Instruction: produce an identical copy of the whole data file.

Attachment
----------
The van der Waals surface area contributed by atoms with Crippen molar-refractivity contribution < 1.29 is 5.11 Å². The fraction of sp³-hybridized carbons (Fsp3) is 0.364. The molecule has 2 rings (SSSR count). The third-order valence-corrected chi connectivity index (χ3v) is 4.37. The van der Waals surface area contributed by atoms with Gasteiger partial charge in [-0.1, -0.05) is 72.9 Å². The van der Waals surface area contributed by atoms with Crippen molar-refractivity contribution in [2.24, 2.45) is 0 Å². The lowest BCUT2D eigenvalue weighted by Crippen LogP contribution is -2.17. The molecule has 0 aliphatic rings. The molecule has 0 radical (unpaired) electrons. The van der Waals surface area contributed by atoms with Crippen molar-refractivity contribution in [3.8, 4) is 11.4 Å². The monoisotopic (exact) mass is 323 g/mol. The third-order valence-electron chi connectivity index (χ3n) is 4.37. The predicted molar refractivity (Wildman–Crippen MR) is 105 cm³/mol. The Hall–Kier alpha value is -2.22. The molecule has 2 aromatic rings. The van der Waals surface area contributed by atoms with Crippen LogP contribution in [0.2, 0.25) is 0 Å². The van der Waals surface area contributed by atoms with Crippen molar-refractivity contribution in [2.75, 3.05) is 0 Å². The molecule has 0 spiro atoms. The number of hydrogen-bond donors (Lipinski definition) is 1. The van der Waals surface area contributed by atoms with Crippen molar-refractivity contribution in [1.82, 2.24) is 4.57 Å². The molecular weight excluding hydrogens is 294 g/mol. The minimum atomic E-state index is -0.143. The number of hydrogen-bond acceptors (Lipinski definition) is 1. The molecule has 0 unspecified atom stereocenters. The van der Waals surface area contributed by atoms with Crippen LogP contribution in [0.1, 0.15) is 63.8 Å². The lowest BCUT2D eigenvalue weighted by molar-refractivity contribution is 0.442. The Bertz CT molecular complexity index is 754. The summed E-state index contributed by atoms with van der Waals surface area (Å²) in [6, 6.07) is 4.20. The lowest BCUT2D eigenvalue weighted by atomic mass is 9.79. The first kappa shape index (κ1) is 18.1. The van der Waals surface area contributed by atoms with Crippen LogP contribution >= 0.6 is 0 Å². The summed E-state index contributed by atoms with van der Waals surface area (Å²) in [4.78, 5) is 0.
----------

The van der Waals surface area contributed by atoms with Crippen molar-refractivity contribution < 1.29 is 5.11 Å². The fraction of sp³-hybridized carbons (Fsp3) is 0.364. The molecule has 2 rings (SSSR count). The third-order valence-corrected chi connectivity index (χ3v) is 4.37. The van der Waals surface area contributed by atoms with Gasteiger partial charge in [-0.1, -0.05) is 72.9 Å². The van der Waals surface area contributed by atoms with Crippen molar-refractivity contribution in [2.24, 2.45) is 0 Å². The lowest BCUT2D eigenvalue weighted by Crippen LogP contribution is -2.17. The molecule has 0 aliphatic rings. The molecule has 0 radical (unpaired) electrons. The van der Waals surface area contributed by atoms with Crippen molar-refractivity contribution in [3.8, 4) is 11.4 Å². The monoisotopic (exact) mass is 323 g/mol. The third-order valence-electron chi connectivity index (χ3n) is 4.37. The predicted molar refractivity (Wildman–Crippen MR) is 105 cm³/mol. The Hall–Kier alpha value is -2.22. The molecule has 2 aromatic rings. The van der Waals surface area contributed by atoms with Crippen LogP contribution in [0.2, 0.25) is 0 Å². The van der Waals surface area contributed by atoms with Crippen molar-refractivity contribution in [2.75, 3.05) is 0 Å². The molecule has 0 spiro atoms. The number of hydrogen-bond donors (Lipinski definition) is 1. The van der Waals surface area contributed by atoms with Crippen molar-refractivity contribution in [1.82, 2.24) is 4.57 Å². The molecular weight excluding hydrogens is 294 g/mol. The minimum atomic E-state index is -0.143. The number of hydrogen-bond acceptors (Lipinski definition) is 1. The molecule has 0 unspecified atom stereocenters. The van der Waals surface area contributed by atoms with Crippen LogP contribution in [0.1, 0.15) is 63.8 Å². The lowest BCUT2D eigenvalue weighted by molar-refractivity contribution is 0.442. The Bertz CT molecular complexity index is 754. The summed E-state index contributed by atoms with van der Waals surface area (Å²) in [6, 6.07) is 4.20. The lowest BCUT2D eigenvalue weighted by atomic mass is 9.79. The first kappa shape index (κ1) is 18.1. The van der Waals surface area contributed by atoms with Crippen LogP contribution >= 0.6 is 0 Å². The summed E-state index contributed by atoms with van der Waals surface area (Å²) in [4.78, 5) is 0.